Did Lions stars take shots at Commanders after statement Week 2 win?
By Jerry Trotta
It pains us to say it, but the Washington Commanders deserve to be the brunt of your friend’s jokes following Sunday’s loss to the Detroit Lions. If you know a Lions fan, stay away from the water coolers at work Monday because Washington’s post-Week 1 hype train skidded to a halt after that performance.
Of course, if the offense catches some flak by all means defend them. While they managed two first downs in the entire first half, with their initial coming just under the six-minute mark of the second quarter, they came out roaring in the second half and finished the game with 27 points and 396 total yards.
The defense, on the other hand, was embarrassing throughout the 60 minute affair. Though they cobbled together some stops in the third quarter, the group couldn’t help but surrender big plays to take the wind out of Washington’s sails.
In sum, the Lions have every right to flex their muscles after the win, especially the defensive line, which sacked Carson Wentz five time, including a strip-sack for a safety, and had their way with the Commanders’ normally-stout offensive line.
Aidan Hutchinson alone compiled three takedowns of Wentz and he had some choice words for Washington’s quarterback after the game.
Did Lions stars Aidan Hutchinson and Amon-Ra St. Brown take subtle shots at the Commanders after their Week 2 win?
We don’t think Hutchinson has anything personal against Wentz. Perhaps he was simply comparing the 29-year-old to Jalen Hurts, who galloped for 90 rushing yards and eluded several surefire sacks with his legs in Week 1.
By no means is Wentz a stationary quarterback, but his pocket elusiveness pales in comparison to Hurts, who has legit running back speed. Seems like Hutchinson was confident going in that Detroit’s pass rush would cause problems for Washington.
That’s pretty damning for the Commanders, who had one of the best pass-protecting offensive lines in the game last campaign. Wentz has a propensity to dodge would-be sackers, but he can only do so much with his athleticism and he stood no chance with Lions hounding him every which direction Sunday.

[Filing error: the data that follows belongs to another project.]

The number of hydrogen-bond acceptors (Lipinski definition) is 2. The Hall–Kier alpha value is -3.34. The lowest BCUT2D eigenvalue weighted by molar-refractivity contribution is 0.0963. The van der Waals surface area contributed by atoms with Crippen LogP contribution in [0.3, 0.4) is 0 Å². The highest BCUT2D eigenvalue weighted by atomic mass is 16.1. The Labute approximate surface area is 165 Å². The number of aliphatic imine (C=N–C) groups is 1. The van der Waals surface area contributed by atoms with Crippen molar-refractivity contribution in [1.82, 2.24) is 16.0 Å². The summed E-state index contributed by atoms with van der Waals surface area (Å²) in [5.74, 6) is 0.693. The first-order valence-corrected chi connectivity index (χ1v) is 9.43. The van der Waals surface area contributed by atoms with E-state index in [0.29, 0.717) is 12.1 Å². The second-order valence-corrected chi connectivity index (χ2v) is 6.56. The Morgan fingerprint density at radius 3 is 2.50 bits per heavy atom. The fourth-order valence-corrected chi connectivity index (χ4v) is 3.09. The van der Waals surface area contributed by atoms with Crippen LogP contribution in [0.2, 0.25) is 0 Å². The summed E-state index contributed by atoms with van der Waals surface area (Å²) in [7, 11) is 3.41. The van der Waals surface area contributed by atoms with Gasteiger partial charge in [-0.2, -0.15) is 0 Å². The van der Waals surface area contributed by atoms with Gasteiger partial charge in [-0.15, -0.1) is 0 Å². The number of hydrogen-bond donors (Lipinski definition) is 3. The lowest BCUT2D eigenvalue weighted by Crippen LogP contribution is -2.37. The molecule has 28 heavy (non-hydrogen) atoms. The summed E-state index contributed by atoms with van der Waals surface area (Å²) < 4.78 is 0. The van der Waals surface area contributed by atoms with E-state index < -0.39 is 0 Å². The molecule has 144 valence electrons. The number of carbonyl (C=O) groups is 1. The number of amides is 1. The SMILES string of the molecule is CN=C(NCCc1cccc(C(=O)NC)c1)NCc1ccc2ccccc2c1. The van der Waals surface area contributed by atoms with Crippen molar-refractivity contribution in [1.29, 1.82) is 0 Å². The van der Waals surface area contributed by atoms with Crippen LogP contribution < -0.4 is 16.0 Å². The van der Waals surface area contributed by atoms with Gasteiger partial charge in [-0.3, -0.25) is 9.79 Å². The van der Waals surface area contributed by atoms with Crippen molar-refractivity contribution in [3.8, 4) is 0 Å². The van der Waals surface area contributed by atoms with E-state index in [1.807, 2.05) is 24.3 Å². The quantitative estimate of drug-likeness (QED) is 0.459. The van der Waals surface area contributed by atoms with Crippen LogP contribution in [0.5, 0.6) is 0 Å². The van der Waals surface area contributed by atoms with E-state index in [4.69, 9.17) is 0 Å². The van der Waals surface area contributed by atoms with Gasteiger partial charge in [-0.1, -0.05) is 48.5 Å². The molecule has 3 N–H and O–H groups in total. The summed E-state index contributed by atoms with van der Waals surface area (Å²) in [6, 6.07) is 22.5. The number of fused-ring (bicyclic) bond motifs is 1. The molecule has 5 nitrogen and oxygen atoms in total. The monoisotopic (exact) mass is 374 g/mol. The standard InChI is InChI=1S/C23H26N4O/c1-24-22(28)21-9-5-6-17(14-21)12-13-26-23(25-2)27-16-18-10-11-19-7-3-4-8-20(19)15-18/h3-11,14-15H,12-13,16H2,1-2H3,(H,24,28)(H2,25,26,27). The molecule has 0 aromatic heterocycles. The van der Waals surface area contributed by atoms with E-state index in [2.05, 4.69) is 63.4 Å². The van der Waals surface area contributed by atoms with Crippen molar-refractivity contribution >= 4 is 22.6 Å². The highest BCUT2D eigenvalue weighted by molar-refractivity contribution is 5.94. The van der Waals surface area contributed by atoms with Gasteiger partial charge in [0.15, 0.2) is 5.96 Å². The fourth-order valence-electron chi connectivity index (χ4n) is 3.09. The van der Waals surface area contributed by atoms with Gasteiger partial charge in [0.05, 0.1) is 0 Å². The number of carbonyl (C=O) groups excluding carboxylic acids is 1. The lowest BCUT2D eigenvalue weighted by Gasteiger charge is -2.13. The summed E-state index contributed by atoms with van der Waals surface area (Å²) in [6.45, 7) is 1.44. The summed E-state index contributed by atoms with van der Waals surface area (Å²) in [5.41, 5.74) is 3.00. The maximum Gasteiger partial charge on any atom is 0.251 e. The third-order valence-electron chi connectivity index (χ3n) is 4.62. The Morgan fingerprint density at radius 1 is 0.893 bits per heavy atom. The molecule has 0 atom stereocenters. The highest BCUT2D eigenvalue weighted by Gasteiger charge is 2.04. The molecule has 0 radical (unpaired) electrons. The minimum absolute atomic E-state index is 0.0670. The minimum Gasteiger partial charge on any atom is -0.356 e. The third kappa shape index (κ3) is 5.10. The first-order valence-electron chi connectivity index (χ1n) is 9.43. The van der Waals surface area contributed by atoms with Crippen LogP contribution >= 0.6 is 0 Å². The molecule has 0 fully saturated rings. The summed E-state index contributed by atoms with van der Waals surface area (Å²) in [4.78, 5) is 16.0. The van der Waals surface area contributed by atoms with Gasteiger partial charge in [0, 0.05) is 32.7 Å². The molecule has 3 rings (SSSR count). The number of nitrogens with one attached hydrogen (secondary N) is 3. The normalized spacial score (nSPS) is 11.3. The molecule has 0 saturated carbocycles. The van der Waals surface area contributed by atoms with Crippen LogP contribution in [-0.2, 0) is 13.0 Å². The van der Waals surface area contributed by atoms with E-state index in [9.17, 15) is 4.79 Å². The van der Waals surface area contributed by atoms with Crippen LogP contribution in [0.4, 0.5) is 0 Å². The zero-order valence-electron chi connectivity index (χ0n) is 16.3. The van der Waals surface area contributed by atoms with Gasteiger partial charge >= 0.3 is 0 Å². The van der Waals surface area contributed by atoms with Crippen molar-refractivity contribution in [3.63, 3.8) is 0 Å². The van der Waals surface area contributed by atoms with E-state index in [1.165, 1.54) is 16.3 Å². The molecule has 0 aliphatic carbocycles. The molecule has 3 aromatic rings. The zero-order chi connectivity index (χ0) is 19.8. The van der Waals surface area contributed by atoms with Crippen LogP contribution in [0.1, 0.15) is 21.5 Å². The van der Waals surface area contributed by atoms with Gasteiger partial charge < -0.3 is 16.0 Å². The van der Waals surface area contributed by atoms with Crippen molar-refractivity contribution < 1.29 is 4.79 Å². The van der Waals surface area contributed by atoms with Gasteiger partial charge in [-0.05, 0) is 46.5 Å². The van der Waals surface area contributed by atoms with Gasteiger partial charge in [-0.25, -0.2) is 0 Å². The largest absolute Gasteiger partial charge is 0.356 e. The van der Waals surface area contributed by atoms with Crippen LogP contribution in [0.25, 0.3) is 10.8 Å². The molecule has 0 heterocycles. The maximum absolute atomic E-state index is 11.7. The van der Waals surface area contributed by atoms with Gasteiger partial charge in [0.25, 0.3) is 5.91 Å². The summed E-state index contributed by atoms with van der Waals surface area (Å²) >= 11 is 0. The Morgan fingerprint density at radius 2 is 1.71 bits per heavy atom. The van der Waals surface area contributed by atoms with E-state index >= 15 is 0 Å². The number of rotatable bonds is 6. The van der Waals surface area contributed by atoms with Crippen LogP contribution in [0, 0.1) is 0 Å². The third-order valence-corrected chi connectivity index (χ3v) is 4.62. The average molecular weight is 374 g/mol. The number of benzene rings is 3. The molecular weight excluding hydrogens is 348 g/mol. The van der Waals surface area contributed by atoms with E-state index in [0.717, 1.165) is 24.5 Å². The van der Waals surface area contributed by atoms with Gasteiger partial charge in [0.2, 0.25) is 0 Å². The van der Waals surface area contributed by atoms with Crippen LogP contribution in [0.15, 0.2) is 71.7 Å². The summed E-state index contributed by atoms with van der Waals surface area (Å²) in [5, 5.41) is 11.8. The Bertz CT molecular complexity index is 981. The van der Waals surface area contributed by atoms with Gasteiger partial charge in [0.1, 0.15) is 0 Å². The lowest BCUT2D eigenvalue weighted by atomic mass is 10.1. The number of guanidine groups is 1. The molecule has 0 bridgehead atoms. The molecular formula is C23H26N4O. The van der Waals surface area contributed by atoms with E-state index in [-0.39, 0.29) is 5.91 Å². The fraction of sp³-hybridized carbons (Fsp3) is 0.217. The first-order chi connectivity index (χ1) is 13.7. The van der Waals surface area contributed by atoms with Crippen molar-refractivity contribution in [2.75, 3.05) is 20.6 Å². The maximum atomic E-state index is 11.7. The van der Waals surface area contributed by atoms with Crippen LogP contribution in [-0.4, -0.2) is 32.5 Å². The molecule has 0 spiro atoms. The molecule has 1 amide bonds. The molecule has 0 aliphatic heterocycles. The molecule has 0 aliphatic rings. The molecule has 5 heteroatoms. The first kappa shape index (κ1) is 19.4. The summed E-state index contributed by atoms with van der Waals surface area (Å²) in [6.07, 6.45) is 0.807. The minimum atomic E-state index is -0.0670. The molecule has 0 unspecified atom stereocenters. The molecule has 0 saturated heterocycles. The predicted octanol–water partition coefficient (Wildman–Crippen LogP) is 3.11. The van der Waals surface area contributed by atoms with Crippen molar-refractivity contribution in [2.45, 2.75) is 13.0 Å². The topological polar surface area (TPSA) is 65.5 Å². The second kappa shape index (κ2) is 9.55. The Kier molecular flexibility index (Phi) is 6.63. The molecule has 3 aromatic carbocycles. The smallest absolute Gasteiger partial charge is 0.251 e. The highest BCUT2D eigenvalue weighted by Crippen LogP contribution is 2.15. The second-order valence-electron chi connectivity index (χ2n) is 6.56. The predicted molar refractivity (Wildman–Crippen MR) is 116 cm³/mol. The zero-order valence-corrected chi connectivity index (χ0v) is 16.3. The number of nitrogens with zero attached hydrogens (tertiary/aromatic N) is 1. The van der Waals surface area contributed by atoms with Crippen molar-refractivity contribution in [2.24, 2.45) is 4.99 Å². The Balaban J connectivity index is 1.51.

The more direct shot came from Amon-Ra St.Brown, who terrorized the Commanders’ secondary all game long. The second-year receiver finished with nine catches for 116 yards and two touchdowns, adding two rushes for 68 yards, which led the Lions with D’Andre Swift banged up and only taking five carries.
Speaking of St.Brown’s rushing contributions, 58 of his 68 yards came on an end-around that most of the D had no idea even happened.
"“This was a play that we added in this week, and we knew if we got it, we would hit big,” St. Brown said, via The Athletic. “(Running back) Craig (Reynolds) had a great fake. As I got it, I mean, no one even knew I had the ball. I don’t even think the safety that was looking at me knew I had the ball, and all hear from the defense is, ‘Oh, s—.’ And I knew. I knew at that point it was gonna be a big play.”"
Of course, this wasn’t St-Brown’s first explosive play in the game.
On his 49-yard catch and run, St-Brown was lined up on the right with another Lions receiver. William Jackson and Benjamin St-Juste had a miscommunication — both defenders broke towards the sideline — allowing St-Brown to break free in the middle of the field; something the Lions knew would happen reviewing film leading up to the game.
"“They just had a busted coverage,” St. Brown said. “All week, we kind of (knew) … they didn’t handle bunches really well. And we knew that going into the week. … I kind of was surprised. … I mean, no one was there, busted coverage. I think that it was a great play.”"
Good teams attack an opponent’s weakness so credit to the Lions’ coaching staff for dissecting Washington’s struggles with bunches.
From a Commanders’ perspective, this is flat-out embarrassing. If you have Lions players poking fun at you — Hutchinson’s quote wasn’t really a shot, but his confidence to exploit Washington’s offensive line is alarming — we’re terrified to think what some of the NFL’s upper-echelon teams think of Ron Rivera’s group.